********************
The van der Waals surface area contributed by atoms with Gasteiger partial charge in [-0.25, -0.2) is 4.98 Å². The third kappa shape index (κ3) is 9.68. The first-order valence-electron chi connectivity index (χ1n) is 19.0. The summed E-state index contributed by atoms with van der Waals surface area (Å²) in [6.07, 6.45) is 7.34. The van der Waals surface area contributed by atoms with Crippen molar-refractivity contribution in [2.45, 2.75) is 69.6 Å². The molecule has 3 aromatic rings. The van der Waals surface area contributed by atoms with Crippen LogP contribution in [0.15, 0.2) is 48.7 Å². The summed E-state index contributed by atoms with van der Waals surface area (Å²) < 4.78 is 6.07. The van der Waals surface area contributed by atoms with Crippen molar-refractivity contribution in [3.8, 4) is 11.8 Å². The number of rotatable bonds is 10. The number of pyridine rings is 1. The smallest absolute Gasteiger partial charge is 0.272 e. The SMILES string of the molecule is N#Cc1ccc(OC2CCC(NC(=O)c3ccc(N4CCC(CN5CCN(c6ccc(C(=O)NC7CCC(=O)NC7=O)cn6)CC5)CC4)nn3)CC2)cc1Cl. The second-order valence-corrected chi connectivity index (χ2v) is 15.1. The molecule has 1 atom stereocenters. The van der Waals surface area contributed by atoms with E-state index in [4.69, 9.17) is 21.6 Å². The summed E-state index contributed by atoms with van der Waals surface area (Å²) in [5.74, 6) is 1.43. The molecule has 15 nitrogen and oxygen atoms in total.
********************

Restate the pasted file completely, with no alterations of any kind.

The van der Waals surface area contributed by atoms with Gasteiger partial charge in [-0.25, -0.2) is 4.98 Å². The third kappa shape index (κ3) is 9.68. The first-order valence-electron chi connectivity index (χ1n) is 19.0. The summed E-state index contributed by atoms with van der Waals surface area (Å²) in [6.07, 6.45) is 7.34. The van der Waals surface area contributed by atoms with Crippen molar-refractivity contribution in [2.45, 2.75) is 69.6 Å². The molecule has 3 aromatic rings. The van der Waals surface area contributed by atoms with Crippen LogP contribution in [0.15, 0.2) is 48.7 Å². The summed E-state index contributed by atoms with van der Waals surface area (Å²) < 4.78 is 6.07. The van der Waals surface area contributed by atoms with Crippen molar-refractivity contribution in [3.8, 4) is 11.8 Å². The number of rotatable bonds is 10. The number of pyridine rings is 1. The smallest absolute Gasteiger partial charge is 0.272 e. The SMILES string of the molecule is N#Cc1ccc(OC2CCC(NC(=O)c3ccc(N4CCC(CN5CCN(c6ccc(C(=O)NC7CCC(=O)NC7=O)cn6)CC5)CC4)nn3)CC2)cc1Cl. The second-order valence-corrected chi connectivity index (χ2v) is 15.1. The molecule has 1 atom stereocenters. The van der Waals surface area contributed by atoms with E-state index in [4.69, 9.17) is 21.6 Å². The summed E-state index contributed by atoms with van der Waals surface area (Å²) in [5.74, 6) is 1.43. The molecule has 15 nitrogen and oxygen atoms in total.